It was close to capitulation in India’s bond and currency markets on Monday with the rupee crashing 2.8% to a new low of 63.13 against the dollar and the yield on the benchmark bond soaring to a five-year high of 9.24%. Equities lost further ground with the Sensex closing the day 291 points lower at 18,307.52, a loss of 1,000 points in two sessions.
The combination of a strengthening dollar driven up by expectations of an early tapering of quantitative easing by the US Federal Reserve and a thin local market characterised by low supply drove down the currency to new lows, increasing chances of a further hit to corporate balance sheets since an estimated 40% of corporate forex exposure is unhedged.
The Reserve Bank of India (RBI) is understood to have stayed away from the currency market on Monday. The rupee has now lost 13.2% since July 15, when the RBI first attempted to tighten liquidity by clamping down on banks’ borrowings through the special window. The central bank has also initiated measures to check dollar outflows from corporates and eased interest rates on NRI deposits to attract dollar flows.
With the long-term sovereign yield now at over 9%, more than R15 lakh crore of bonds held by banks in their investment portfolios, is at risk of mark-to-mark losses. Short-term money also became more expensive — the R11,000-crore auction of 28-day cash management bills saw a cut-off yield of 12.2%, 70 basis points higher than that in the previous auction on July 25. With the cost of funds rising, banks are hiking their base rates: On Monday, Axis Bank raised its base by 25 basis points to 10.25%, following HDFC Bank which had upped it by 20 basis points to 9.8%.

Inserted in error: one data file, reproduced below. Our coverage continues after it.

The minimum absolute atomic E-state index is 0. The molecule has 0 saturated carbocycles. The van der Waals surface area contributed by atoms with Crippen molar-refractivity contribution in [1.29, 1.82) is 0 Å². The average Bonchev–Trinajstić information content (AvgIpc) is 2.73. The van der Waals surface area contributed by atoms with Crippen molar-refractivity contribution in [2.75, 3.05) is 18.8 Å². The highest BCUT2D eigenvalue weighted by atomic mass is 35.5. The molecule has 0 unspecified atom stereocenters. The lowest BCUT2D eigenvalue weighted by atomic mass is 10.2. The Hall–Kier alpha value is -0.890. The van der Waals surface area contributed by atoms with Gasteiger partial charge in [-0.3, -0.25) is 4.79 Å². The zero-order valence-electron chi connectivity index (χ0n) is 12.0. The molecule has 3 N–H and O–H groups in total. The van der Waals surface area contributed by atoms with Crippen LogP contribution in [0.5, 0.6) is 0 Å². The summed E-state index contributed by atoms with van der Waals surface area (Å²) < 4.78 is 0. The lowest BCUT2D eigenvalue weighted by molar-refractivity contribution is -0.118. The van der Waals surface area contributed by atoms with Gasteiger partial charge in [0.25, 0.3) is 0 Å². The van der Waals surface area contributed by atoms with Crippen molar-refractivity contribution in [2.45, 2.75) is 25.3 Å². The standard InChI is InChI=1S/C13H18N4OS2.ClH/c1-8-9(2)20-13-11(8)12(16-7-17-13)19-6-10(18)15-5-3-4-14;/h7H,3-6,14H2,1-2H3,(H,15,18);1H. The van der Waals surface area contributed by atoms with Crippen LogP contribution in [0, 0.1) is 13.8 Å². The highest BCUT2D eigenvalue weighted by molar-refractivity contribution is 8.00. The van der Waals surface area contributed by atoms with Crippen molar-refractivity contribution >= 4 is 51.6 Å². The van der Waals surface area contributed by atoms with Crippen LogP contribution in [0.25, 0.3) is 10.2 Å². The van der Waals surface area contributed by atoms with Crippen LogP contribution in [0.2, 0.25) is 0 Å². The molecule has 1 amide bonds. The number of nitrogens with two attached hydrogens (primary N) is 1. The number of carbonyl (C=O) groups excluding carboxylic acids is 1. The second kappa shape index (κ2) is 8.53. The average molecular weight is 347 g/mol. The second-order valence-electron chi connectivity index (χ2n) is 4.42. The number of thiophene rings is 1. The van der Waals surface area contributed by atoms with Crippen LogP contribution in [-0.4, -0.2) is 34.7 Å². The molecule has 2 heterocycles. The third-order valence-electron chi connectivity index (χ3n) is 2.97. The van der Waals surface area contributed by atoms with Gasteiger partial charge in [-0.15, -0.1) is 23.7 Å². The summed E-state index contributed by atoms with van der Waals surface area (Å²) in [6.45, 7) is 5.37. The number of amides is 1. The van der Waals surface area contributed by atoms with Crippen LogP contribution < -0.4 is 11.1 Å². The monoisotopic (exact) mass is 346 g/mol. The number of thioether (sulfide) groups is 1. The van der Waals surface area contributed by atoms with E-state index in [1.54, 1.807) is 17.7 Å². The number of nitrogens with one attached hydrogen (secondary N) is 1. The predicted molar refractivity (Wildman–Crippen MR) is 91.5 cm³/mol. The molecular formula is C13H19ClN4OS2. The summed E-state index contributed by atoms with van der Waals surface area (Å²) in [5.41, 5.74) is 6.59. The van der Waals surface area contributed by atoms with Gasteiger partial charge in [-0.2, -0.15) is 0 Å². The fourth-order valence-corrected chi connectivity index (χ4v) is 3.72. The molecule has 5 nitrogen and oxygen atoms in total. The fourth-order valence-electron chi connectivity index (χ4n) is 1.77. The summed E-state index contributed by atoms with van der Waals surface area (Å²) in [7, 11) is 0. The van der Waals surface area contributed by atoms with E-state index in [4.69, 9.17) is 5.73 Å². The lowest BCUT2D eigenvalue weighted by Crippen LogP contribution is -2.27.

The sharp depreciation in the currency notwithstanding, World Bank chief economist Kaushik Basu was confident these economic woes weren’t comparable with the problems the country faced in 1991. “Are we back to 1991? That is completely a non-question because if you just look at a couple of numbers, there is absolutely no comparison. Foreign exchange reserves in 1991 were down to $3 billion, India now sits on $280 billion,” Basu asserted, adding there was no need for India to ask the IMF for a line of credit.
Neelkanth Mishra, head of research at Credit Suisse, believes it’s possible the current account deficit could be contained at $35 billion this year if receipts